motion of appropriate minister or wojewoda the court may invalidate resolutions adopted
by the Foundation that do not comply with the law or with the Foundation’s statute or are
inconsistent with its purposes. The court may also suspend the management and appoint
a caretaker manager, if the noncompliance is not addressed in a time prescribed by the
appropriate minister or wojewoda, for the purpose of bringing the Foundation into
compliance, or ultimately, for the purpose of appointing a new management. The
decisions of the court may be appealed according to the provisions of the Civil Code.


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Foreign Organizations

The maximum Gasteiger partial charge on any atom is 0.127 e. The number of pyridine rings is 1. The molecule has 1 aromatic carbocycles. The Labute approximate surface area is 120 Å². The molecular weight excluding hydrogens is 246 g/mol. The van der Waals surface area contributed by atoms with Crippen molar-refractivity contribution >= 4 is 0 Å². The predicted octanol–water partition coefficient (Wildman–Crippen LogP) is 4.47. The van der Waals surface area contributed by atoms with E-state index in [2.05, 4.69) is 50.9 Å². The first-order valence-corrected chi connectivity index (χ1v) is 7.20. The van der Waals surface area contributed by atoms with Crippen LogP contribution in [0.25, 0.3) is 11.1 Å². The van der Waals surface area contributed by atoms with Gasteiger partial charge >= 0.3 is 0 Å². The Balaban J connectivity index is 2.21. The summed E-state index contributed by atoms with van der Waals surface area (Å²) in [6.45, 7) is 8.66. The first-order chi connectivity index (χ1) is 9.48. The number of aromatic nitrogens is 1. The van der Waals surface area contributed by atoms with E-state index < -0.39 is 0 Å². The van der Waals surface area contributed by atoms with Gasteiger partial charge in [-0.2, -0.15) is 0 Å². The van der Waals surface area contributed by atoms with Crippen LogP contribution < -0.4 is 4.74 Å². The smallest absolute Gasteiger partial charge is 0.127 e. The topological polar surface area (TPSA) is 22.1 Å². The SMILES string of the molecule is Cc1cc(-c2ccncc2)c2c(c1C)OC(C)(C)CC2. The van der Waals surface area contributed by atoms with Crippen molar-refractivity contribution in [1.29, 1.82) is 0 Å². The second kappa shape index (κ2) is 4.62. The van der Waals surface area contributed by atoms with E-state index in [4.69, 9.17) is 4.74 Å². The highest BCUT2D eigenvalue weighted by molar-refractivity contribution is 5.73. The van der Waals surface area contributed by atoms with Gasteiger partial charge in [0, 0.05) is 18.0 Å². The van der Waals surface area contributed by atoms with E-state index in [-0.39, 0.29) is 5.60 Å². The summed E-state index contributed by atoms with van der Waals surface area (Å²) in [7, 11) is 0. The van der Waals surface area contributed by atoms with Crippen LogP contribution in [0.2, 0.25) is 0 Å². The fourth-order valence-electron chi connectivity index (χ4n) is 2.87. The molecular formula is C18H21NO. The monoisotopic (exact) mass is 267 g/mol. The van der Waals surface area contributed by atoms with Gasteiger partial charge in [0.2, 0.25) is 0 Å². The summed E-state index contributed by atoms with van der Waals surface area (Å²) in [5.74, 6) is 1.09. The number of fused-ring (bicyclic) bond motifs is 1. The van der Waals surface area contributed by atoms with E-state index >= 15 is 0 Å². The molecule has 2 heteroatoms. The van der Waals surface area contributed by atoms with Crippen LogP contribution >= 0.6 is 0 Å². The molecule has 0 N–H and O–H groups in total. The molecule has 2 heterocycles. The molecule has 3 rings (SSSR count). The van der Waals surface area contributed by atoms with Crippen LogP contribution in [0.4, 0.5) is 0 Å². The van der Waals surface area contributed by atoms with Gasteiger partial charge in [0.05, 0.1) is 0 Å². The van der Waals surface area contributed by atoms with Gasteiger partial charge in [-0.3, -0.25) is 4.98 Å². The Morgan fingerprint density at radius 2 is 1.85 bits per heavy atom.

The Law on Associations and the Law on Foundations do not regulate forei
organizations. Polish Associations and Foundations, however, are in no way prohibited
from receiving foreign grants. Foreign F oundations and Associations may register
representatives in Poland; representatives of foreign Foundations are su
bject to reporting


Under Polish law, there are no explicit rules for mergers and split-ups of NGOs. Neither
are there special rules for investing the property or an endowment of an NGO. However,
with respect to Foundations, the location of assets in anything other th
an a bank account
may carry with it unpredictable tax implications. The Highest Administrative Court has
ruled that income invested in anything other than a bank account will be considered as
income that is not being applied to the statutory purposes of the Foundation
and thus
considered taxable income.

The Law on Associations specifically states that an Association has a ri
ght to express its
views with respect to public affairs. There is no such clause in the La
w on Foundations
and of course, both Associations and Foundations need to be mindful of the consistency